D4DJ Groovy Mix
A year ago, Bushiroad announced a new franchise based on the DJ concept, Dig Delight Direct Drive DJ, or D4DJ for short. This year, the rhythm game of this franchise, called D4DJ Groovy Mix, is released. I'm of course interested in the game because it's a rhythm game, so I tried it out.
Interestingly, the developer of the game is the same as Tokyo 7th Sisters, Donuts, and there's an actual collab plan of D4DJ with Tokyo 7th Sisters too.
A DJ-related rhythm game
D4DJ itself is a multimedia franchise, with other media such as lives and anime (which is called D4DJ First Mix). This article will specifically talk about the rhythm game media, D4DJ Groovy Mix.
The title screen has an actual opening section, which is nice.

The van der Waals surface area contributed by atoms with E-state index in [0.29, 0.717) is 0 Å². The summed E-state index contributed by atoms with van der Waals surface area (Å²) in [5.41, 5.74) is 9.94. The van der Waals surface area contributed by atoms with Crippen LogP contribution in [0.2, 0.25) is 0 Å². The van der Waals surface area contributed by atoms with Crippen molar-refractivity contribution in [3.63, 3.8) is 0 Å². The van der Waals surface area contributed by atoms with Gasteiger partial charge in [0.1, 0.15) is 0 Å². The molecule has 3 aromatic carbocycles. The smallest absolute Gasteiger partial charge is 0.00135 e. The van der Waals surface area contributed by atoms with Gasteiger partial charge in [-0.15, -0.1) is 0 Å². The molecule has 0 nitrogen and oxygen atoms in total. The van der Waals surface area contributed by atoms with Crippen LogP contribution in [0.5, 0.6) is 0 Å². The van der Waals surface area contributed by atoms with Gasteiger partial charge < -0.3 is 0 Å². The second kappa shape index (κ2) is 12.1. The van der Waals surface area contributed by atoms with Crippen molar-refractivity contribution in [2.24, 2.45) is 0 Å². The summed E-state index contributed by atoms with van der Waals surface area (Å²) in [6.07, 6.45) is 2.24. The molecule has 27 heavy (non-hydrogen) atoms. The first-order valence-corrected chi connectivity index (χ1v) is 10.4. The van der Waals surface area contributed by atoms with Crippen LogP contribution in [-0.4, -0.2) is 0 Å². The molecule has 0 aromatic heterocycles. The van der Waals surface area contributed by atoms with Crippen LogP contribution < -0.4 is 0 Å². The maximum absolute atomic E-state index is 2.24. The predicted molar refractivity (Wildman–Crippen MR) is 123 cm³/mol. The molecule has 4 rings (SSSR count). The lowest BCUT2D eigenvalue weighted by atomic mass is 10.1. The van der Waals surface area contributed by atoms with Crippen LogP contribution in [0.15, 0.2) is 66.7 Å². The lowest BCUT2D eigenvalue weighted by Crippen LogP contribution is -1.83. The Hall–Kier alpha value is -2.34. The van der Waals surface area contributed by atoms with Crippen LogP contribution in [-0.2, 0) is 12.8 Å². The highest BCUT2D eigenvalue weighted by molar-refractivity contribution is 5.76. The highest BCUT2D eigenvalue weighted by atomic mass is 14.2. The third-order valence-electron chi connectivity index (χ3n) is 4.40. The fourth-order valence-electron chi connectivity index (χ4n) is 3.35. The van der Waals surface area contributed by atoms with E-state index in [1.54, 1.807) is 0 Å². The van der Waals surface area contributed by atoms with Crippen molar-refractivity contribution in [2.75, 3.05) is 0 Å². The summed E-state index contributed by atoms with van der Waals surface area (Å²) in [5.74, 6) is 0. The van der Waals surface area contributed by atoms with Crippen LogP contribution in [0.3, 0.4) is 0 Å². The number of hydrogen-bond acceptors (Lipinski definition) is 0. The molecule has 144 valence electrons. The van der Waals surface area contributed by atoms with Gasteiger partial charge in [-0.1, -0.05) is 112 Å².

When starting the game for the first time, you will be introduced to some of the basics of the game, like the rhythm gameplay, basic member management, and of course the gacha.
After completing the tutorial, you will be greeted with a home screen that certainly feel familiar if you played BanG Dream before. You can explore different areas in a map, where you can interact with the characters to earn small rewards.
Interestingly, aside from the area map, you can switch to a view of your club, which is customizable.
You can customize the club background, the stage design, the DJ equipment appearances and the ceiling.
The club also has the music shop functionality, allowing you to buy songs, like in BanG Dream GBP. Here, you can buy cover songs, game BGM songs, and miscellaneous instrumental songs. However, this is not the only place where you can buy songs.
You can tap the DJ booth where you can see the guestbook, where I can assume you can see who visited your club and decided to leave a mark. You can also start a medley live from here, which I will explain in detail later.
The unit menu is where you can set up your unit formations, train your members, exchange your currencies, and look at characters.